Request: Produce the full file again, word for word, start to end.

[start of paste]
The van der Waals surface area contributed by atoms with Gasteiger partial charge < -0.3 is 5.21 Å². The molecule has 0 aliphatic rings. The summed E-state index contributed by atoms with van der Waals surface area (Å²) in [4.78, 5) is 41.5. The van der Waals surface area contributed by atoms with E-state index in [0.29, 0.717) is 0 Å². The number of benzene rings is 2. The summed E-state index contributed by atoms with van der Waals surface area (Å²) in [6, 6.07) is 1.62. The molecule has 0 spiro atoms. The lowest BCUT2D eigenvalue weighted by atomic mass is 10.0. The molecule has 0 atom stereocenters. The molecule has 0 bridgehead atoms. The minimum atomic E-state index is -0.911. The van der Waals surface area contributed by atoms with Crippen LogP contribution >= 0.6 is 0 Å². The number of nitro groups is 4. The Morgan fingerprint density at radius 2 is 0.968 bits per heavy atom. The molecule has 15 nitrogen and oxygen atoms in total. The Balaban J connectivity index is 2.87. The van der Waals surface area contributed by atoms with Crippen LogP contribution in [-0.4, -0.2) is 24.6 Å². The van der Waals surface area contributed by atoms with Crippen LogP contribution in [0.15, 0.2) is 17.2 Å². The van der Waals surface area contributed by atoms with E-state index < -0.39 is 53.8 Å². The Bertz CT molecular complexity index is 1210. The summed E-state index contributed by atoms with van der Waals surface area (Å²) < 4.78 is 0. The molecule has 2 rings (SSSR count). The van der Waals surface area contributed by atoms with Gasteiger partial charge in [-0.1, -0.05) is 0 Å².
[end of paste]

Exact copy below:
The van der Waals surface area contributed by atoms with Gasteiger partial charge < -0.3 is 5.21 Å². The molecule has 0 aliphatic rings. The summed E-state index contributed by atoms with van der Waals surface area (Å²) in [4.78, 5) is 41.5. The van der Waals surface area contributed by atoms with E-state index in [0.29, 0.717) is 0 Å². The number of benzene rings is 2. The summed E-state index contributed by atoms with van der Waals surface area (Å²) in [6, 6.07) is 1.62. The molecule has 0 spiro atoms. The lowest BCUT2D eigenvalue weighted by atomic mass is 10.0. The molecule has 0 atom stereocenters. The molecule has 0 bridgehead atoms. The minimum atomic E-state index is -0.911. The van der Waals surface area contributed by atoms with Crippen LogP contribution >= 0.6 is 0 Å². The number of nitro groups is 4. The Morgan fingerprint density at radius 2 is 0.968 bits per heavy atom. The molecule has 15 nitrogen and oxygen atoms in total. The Balaban J connectivity index is 2.87. The van der Waals surface area contributed by atoms with Crippen LogP contribution in [-0.4, -0.2) is 24.6 Å². The van der Waals surface area contributed by atoms with Crippen LogP contribution in [0.15, 0.2) is 17.2 Å². The van der Waals surface area contributed by atoms with E-state index < -0.39 is 53.8 Å². The Bertz CT molecular complexity index is 1210. The summed E-state index contributed by atoms with van der Waals surface area (Å²) < 4.78 is 0. The molecule has 2 rings (SSSR count). The van der Waals surface area contributed by atoms with Gasteiger partial charge in [-0.1, -0.05) is 0 Å².